(also see the Steroid Summer of 2007)
The George Mitchell MLB probe took a major step forward tonight, according to the New York Times (registration required). Mitchell is pursuing several (ex)members of the Baltimore Orioles, asking for more information including medical records. The names are at once expected and yet surprising.
Mitchell asked for more information on Rafael Palmeiro, Sammy Sosa, David Segui, Jason Grimsley, and Fernando Tatis. Several of the named players allegedly used HGH (growth hormone) for which there is no lab test; the only evidence of HGH use continues to be documentation of purchase and delivery. Thus, pursuit of that evidence is paramount for a PED investigation.
Palmeiro played for Baltimore from 1994 to 1998, and again from 2002 to 2004. Segui from 1990 to 93, and again 2001 to 2004. Grimsley from 2004 to 2005. Sammy Sosa paced the Oriole clubhouse in 2005. Tatis, the surprise player, only played with Baltimore in 2006.
Other Oriole players implicated by media speculation include Miguel Tejada, Jay Gibbons and Brian Roberts appear not to be involved in this leg of the Mitchell investigation. From the Times:
Investigators into steroid use in baseball are seeking medical records from at least two of baseball’s premier sluggers over the past dozen years, Sammy Sosa and Rafael Palmeiro, along with dozens of other players suspected of using performance-enhancing drugs, a baseball official with direct knowledge of the request says.
The investigators in the inquiry headed by the former Senator George J. Mitchell have also asked the Baltimore Orioles to send medical files relating to Jason Grimsley, David Segui and Fernando Tatis to those players, the official said. The players will then be asked to authorize their release to Mitchell, although they are believed to be unlikely to do so.
Sosa, a PED suspect since the Civil War, played only briefly for the O's; the majority of his alleged PED use occurred during his long stint with the Cubs. There are no reports of a positive Sosa PED test.
The IRS and Jeff Novitzky nailed the veteran relief pitcher Jason Grimsley. However, Grimsley only played with Baltimore for 2 late seasons. The Grimsley bust netted the feds anabolic steroids, and HGH.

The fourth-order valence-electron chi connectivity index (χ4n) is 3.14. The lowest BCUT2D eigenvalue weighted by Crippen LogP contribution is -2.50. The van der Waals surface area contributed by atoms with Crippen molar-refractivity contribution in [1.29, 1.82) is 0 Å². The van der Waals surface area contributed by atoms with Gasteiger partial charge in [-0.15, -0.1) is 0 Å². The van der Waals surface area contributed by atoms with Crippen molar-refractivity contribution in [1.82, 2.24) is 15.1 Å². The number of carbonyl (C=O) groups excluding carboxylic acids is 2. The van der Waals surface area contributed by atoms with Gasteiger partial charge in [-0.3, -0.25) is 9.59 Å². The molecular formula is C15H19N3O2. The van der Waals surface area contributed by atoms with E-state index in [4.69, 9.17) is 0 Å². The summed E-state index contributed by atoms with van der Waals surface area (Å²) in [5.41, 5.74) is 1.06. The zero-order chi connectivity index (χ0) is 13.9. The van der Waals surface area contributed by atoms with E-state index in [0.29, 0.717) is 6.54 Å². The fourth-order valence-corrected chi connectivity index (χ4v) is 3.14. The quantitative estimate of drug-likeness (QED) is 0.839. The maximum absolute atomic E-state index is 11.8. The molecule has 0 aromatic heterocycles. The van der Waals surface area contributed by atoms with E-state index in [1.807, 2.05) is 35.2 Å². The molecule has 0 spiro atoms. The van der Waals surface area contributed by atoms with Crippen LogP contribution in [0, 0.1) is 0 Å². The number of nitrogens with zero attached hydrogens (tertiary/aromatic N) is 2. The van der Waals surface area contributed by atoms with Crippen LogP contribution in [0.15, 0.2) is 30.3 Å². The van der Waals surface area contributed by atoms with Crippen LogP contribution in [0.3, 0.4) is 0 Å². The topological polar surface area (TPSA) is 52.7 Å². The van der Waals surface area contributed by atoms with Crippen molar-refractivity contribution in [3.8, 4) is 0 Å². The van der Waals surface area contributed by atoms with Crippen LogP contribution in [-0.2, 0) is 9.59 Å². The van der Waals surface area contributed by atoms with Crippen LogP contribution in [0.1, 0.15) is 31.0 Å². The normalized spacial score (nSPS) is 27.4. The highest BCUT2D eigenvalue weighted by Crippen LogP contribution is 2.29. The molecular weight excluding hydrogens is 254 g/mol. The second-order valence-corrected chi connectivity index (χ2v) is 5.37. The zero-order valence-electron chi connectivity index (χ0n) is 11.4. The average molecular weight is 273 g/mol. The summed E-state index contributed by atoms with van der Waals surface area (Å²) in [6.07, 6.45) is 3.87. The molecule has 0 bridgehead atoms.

Fernando Tatis seems to be a surprise target of the Mitchell Probe. Tatis played for the O's in 2006, in which he put up pedestrian numbers. However, in 1999, as a St. Louis Cardinal, Tatis blew up with 34 home runs, 107 RBI, and a .298 average. He has never even vaguely approached that level of performance.
Segui admits to use of prescription HGH.
Why the intense focus on the Orioles?
Investigators have looked deeply into the Orioles, among other organizations. Mitchell’s staff has interviewed at least nine members of the Orioles’ front office and training staff and searched at least six of their personal computers for evidence relating to performance-enhancing drugs, the official said...
While the Orioles are not being singled out in the investigation, the city of Baltimore has an important role. Two of the lawyers working with Mitchell are based there. Also, a United States Department of Justice press release on the New York steroids case singled out two United States attorneys’ offices — one in Long Island, the other in Baltimore — for “important assistance in the investigation.” The steroid dealer lived on Long Island and was arrested and searched at his home there; the Baltimore connection to the criminal case remains unexplained.
Two spokeswomen for the United States attorney’s office in Baltimore said Monday that they did not know of any involvement with the criminal investigation into steroid trafficking to athletes, which is developing and wrapped in secrecy.
This information suggests that Metboy Kirk Radomski operating from Long Island, and former Oriole Jason Grimsley playing for Baltimore occupy particularly important roles in the investigation.
How important is the Metboy leak?
Federal criminal investigators and the Mitchell investigators are sharing information. The Times reported last week that Mitchell was looking at more than three dozen current and former major league baseball players, many of them named by Kirk Radomski, who worked for the Mets from 1985 to 1995.